Charles Schlabs: 60 years of growing more corn with less water

“Corn production has come from 20 bushels to 30 bushels per acre from 1860 through 1930 to 150 bushels per acre today (national average). And around here, it’s being able to get more out of our water at a time when our irrigation water source continues to decline.”

Charles Schlabs has been part of an irrigation evolution. From gushes flowing from tailwater pits that once flooded bar ditches, to hi-tech center pivot nozzles that rarely waste even a drop of water, the Hereford, Texas, grower has seen his water-use efficiency improve nearly every year since 1953.

He has seen corn production hit 200 bushels per acre from irrigation at 4 to 5 gallons of water per minute (GPM) per acre. That compares to 150- to 175-bushel yields from wells with 8 to 10 GPM per acre in the ‘60s and ‘70s.

He has been able to make his farm work, despite a continuous reduction of groundwater sources.

At 80 years old, Schlabs’ desire to learn and improve his ability to grow corn, cotton, sorghum, wheat and an occasional specialty crop never ends.

Anyone who has ever attended a Panhandle or South Plains area crop field day or seminar has likely seen him.

“I want to learn what I can about technology in farming,” Schlabs says. “Without agricultural technology, we would be a starving nation. We couldn’t feed ourselves.

“Corn production has come from 20 bushels to 30 bushels per acre from 1860 through 1930 to 150 bushels per acre today (national average). And around here, it’s being able to get more out of our water at a time when our irrigation water source continues to decline.”

That groundwater source is the Ogallala Aquifer, which feeds irrigation and other water needs in eight Great Plains states. The Ogallala has been the subject of several recent documentaries detailing its reduced water availability.

Schlabs has “irrigated from day 1” — since he began farming in 1953. He has followed the Ogallala’s reduction in water and taken steps to offset it.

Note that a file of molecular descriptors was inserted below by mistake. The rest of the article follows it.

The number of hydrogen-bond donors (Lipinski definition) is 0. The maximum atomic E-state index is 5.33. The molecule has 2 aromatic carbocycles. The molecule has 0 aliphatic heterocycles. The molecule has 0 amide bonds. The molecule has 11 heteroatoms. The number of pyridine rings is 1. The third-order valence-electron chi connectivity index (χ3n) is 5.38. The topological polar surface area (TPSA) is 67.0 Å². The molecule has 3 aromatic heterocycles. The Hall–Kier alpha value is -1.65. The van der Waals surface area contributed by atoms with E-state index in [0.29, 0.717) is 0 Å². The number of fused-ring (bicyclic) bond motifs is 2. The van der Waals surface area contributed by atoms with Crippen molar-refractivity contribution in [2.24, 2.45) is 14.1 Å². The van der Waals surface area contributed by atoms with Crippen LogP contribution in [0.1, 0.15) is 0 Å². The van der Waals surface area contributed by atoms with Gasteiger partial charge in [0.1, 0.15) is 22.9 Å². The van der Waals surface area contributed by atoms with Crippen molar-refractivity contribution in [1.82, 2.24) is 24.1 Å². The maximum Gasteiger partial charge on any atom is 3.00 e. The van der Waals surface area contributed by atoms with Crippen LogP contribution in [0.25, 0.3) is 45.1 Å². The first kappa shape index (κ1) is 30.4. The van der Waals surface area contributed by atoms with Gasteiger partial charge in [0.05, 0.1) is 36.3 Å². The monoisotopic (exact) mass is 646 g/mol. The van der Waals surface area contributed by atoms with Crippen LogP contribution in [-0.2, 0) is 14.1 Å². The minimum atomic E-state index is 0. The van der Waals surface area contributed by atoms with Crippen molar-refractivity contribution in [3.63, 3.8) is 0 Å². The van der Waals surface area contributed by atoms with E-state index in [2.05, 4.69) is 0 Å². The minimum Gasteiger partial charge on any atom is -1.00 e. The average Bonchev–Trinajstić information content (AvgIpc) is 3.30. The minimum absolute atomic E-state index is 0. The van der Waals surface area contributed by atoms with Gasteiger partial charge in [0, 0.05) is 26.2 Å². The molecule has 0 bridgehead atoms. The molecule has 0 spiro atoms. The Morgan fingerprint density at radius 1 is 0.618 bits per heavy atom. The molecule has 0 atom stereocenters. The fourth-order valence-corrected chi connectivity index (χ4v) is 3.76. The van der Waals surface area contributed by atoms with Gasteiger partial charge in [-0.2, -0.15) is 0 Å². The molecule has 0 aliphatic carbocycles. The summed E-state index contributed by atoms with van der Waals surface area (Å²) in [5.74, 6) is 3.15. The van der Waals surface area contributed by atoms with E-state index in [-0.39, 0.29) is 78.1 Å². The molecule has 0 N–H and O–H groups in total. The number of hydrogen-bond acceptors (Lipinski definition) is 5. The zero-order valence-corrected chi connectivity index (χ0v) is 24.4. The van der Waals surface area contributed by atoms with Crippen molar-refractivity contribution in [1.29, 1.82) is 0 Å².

“I was in high school when my dad put in our first irrigation well,” he says. “I remember when we used shovels to control water flow. And I remember buying our first irrigation siphon tube.”

He had also measured the depth of water since 1955. It has gone down steadily.

“I noticed the first year we were getting deeper,” Schlabs says. “Our wells were 125 feet deep in 1955. From ’55 to ’65, we lost about 4 feet of the water table every year. Now, we’re losing from 6 inches to 1 foot a year.

“Our wells are down to 250 feet now. It would have been nice if we could have started using better irrigation technology 50 years ago. But there wasn’t much we could do.”

Early on, Schlabs relied mostly on furrow irrigation using pipe and tailwater pits to recirculate water. “We lived and learned back then,” he says. “We would run the tailwater 24 hours a day. Some farmers started adding center pivots in the ‘80s. We installed our first pivots in ’95.

“Some even needed 50 to 60 pounds per square inch (PSI) at the pivot. We didn’t have that. A lot of times we run 10 PSI at the pivot and 5 PSI at the end.”

Schlabs used research data from low energy precise application (LEPA) pioneer Bill Lyle, then a Texas A&M agricultural engineer. “Bill figured it was much more efficient than losing water from high pressure sprinklers.”

The first pivot Schlabs bought had low pressure drop nozzles.  Some were spaced at 60 inches apart early on. He now uses 80-inch spacings on corn planted in a circle in 20-inch rows.

“We apply from 12 inches to 20 inches of irrigation for corn,” he says. “If a pivot has 4 to 5 GPM per pivot acre, we’ll apply 18 to 20 inches of water. But where we have 3 GPM per acre, we’ll apply about 12 inches.”

Depending on rainfall, the 3 GPM pivots generate about 150-bushel yields, compared to about 200 bushels from the 4 to 5 GPM pivots.

“If I put down 12 inches of water, I need 12 to 15 inches of rainfall to make what would be an average crop,” Schlabs says.

He also credits better corn hybrids and better herbicides with helping keep yields higher with less water.

“We use a Lumax (from Syngenta) herbicide program for corn,” he says. “We put it down at planting. Our next operation is harvest. We usually don’t ‘drain’ the tractor but once a year.”

He rotates corn with cotton. Half the center pivot circle is in corn and half in cotton. With reduced irrigation water sources, he concentrates more water on the corn.

“For cotton, we usually plant into corn stubble,” he says. “We apply 2 to 3 inches of water on cotton in the spring. With the corn residue, rain stays where it falls and we get the most out of the irrigation and rainfall. Our cotton yields are 1 to 1.5 bales per acre.”

He usually plants pivot corners in dryland cotton or sorghum, then hopes for rain.

Schlabs has farmed about everything that has had a local market, including potatoes, onions, and other vegetables, when processing sheds were available in the Hereford area. Sugar beets were in the rotation for years.

 “Of all those, I really think we could have kept our sugar beet production if Holly Sugar had stayed here just another year or two,” he says.

“We had solved many of our disease problems and we had good beet research at the Bushland Research Station. They’re still doing beet research there.”

But corn will remain king for Schlabs. And so will making the crop work as long as there’s any Ogallala water available.

“As long as technology continues to advance, we’ll use it to our advantage,” he says. “We have to.”

See more articles from the Southern Corn and Soybean Production Guide!

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